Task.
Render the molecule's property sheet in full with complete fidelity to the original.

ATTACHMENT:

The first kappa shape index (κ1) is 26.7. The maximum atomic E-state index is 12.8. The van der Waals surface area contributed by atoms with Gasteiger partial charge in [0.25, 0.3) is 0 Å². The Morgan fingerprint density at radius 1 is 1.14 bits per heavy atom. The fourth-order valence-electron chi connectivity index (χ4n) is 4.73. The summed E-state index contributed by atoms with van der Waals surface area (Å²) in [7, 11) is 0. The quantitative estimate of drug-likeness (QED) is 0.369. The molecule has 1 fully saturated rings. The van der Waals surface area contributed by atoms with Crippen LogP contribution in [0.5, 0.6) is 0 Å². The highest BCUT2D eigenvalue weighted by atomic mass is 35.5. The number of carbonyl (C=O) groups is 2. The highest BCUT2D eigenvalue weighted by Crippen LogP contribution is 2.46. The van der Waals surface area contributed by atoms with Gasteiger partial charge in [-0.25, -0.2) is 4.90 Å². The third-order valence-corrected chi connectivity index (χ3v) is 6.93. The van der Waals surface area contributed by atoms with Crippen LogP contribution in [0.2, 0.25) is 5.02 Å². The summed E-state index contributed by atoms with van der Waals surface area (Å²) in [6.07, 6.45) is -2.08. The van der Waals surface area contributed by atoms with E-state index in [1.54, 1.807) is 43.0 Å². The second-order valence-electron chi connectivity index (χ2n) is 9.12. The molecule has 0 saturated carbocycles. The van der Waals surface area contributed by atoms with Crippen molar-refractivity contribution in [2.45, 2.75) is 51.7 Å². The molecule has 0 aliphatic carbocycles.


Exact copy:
The first kappa shape index (κ1) is 26.7. The maximum atomic E-state index is 12.8. The van der Waals surface area contributed by atoms with Gasteiger partial charge in [0.25, 0.3) is 0 Å². The Morgan fingerprint density at radius 1 is 1.14 bits per heavy atom. The fourth-order valence-electron chi connectivity index (χ4n) is 4.73. The summed E-state index contributed by atoms with van der Waals surface area (Å²) in [7, 11) is 0. The quantitative estimate of drug-likeness (QED) is 0.369. The molecule has 1 fully saturated rings. The van der Waals surface area contributed by atoms with Crippen LogP contribution in [0.5, 0.6) is 0 Å². The highest BCUT2D eigenvalue weighted by atomic mass is 35.5. The number of carbonyl (C=O) groups is 2. The highest BCUT2D eigenvalue weighted by Crippen LogP contribution is 2.46. The van der Waals surface area contributed by atoms with Gasteiger partial charge in [-0.25, -0.2) is 4.90 Å². The third-order valence-corrected chi connectivity index (χ3v) is 6.93. The van der Waals surface area contributed by atoms with Crippen LogP contribution in [0.2, 0.25) is 5.02 Å². The summed E-state index contributed by atoms with van der Waals surface area (Å²) in [6.07, 6.45) is -2.08. The van der Waals surface area contributed by atoms with E-state index in [1.54, 1.807) is 43.0 Å². The second-order valence-electron chi connectivity index (χ2n) is 9.12. The molecule has 0 saturated carbocycles. The van der Waals surface area contributed by atoms with Crippen molar-refractivity contribution in [2.45, 2.75) is 51.7 Å². The molecule has 0 aliphatic carbocycles.